At the end of his tenure the dispute over this program was resolved by a study performed through the agreement of Flaherty, the County Commissioners, representatives of labor and of City Council. The study recommended the abandonment of Skybus and the use, instead, of steel wheel on steel rail technology. This recommendation was adopted by the County transit agency, Port Authority of Allegheny County. While he was Mayor the City of Pittsburgh through Flaherty's staff negotiated the first collective bargaining agreements in the City's history pursuant to State laws passed in 1968 for Police and Fire and in 1970 for all other employees. Despite the labor strife caused by cutbacks during the first year of his administration, there were only five grievances appealed to arbitration during the remaining six years that he served as Mayor and there were no more work stoppages or interruptions. While Flaherty was Mayor, the City adopted a home rule charter which he supported. In addition, the law was changed so that the Members of the Pittsburgh School District Board of Directors were elected instead of being appointed.[citation needed]

Minority community relations[edit]

Flaherty insured through his influence and appointments to the body which drew up the School Board electoral districts that African Americans in Pittsburgh would have equal and fair representation on the Elected School Board. Although he was criticized in the African-American community for opposing forced busing, his administration was a leader in recruiting minorities and women for top administrative posts and throughout the work force. One of his early appointments was former Duquesne University and Boston Celtics basketball star Chuck Cooper, as Director of Parks and Recreation.[citation needed]

He also eliminated the Police Tactical Police Force unit which was associated by African Americans with racism during the late 1960s and especially the disturbances that erupted after the assassination of Martin Luther King, Jr. The City of Pittsburgh was the first major City in Pennsylvania to adopt a successful affirmative action program for minorities and women.[citation needed]

County Commissioner[edit]

Flaherty was elected to the Allegheny County Board of Commissioners in November 1983.[3] He supported longtime Commissioner and fellow Democrat Tom Foerster's long term goal of building a world class airport in Allegheny County. This became a reality in 1992 when a first class airport was opened and later named its terminal in Foerster's honor. He also supported Foerster and served as Foerster's intermediary with the City of Pittsburgh to build a new County Jail to replace a facility which was designed by famous architect Henry Hobson Richardson in the 1800s. The team of Foerster as Chairman and Pete Flaherty as the second Democrat on the three member Board of County Commissioners served together for three four year terms. Both Foerster and Flaherty were defeated for re-election in 1995.[4]

Senatorial and gubernatorial elections[edit]

Flaherty was the Democratic Party nominee for United States Senate in 1974, losing to incumbent Republican Senator Richard Schweiker in the general election. Flaherty was also the Democratic Party's nominee for governor of Pennsylvania in 1978, losing in the general election to Republican Richard Thornburgh, who would go on to become United States Attorney General under President Ronald Reagan and President George H.W. Bush. In 1980, he again ran statewide as the Democratic nominee for United States Senate. Flaherty was defeated by Republican Arlen Specter, having taken 48% of the vote.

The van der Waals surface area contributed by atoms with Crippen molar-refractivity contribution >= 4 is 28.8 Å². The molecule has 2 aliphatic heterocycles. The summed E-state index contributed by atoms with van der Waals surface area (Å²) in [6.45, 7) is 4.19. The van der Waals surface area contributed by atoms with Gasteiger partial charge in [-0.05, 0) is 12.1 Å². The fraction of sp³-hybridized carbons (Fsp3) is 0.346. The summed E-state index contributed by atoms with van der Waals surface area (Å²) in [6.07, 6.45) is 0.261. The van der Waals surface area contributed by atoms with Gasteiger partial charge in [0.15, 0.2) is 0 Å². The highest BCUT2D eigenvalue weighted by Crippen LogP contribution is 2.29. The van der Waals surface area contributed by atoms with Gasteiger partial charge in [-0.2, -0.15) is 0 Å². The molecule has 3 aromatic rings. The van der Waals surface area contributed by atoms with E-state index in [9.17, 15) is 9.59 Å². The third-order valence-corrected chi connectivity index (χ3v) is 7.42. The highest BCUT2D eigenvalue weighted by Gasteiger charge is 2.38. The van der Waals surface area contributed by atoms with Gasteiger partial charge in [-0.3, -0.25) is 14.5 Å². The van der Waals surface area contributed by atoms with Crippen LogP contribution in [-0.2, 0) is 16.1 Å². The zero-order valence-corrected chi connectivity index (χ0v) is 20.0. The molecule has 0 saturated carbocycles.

Deputy Attorney General[edit]

He supported Hubert Humphrey in 1968, Jimmy Carter in 1976 and went to New Hampshire to support Bill Clinton in his first run for the presidency. His early support of Carter earned Flaherty his appointment as Deputy Attorney General of the United States in 1977.

Family name[edit]

The Flaherty name helped a number of others get elected to public office, even when they were not related. Flaherty's brother, Jim, became a County Commissioner in Allegheny County and later a Judge on Pennsylvania's Commonwealth Court. Jim Flaherty's son, Mark Patrick Flaherty, was elected Allegheny County Controller in 2004.

Tom Flaherty, who is no relation, was elected Pittsburgh City Controller and then Judge of the Court of Common Pleas of Allegheny County. John Flaherty, a lawyer and also no relation to Pete, was elected a Judge on the Court of Common Pleas of Allegheny County and then Justice of the Supreme Court of Pennsylvania.

Pete Flaherty's son, Shawn, served the remainder of Jeff Habay's term in the Pennsylvania House of Representatives, after Habay was convicted of criminal activity and sentenced to jail in 2006.

Death[edit]

Flaherty died at age 80 in 2005 and was interred in the Roman Catholic Queen of Heaven Cemetery, Pittsburgh, Pennsylvania.

Electoral history[edit]

References[edit]

External links[edit]

Political offices
Preceded by
Cyril Wecht
Member of the Allegheny County Board of Commissioners
1984–1996
Succeeded by
Michael Dawida
Preceded by
Joe Barr
Mayor of Pittsburgh
1970–1977
Succeeded by
Richard Caliguiri
Legal offices
Preceded by
Harold Tyler
U.S. Deputy Attorney General
Served under: Jimmy Carter

1977–1978
Succeeded by
Benjamin Civiletti
Party political offices
Preceded by
Joe Clark
Democratic nominee for U.S. Senator from Pennsylvania
(Class 3)

1974, 1980
Succeeded by
Bob Edgar
Preceded by
Milton Shapp
Democratic nominee for Governor of Pennsylvania
1978
Succeeded by
Allen Ertel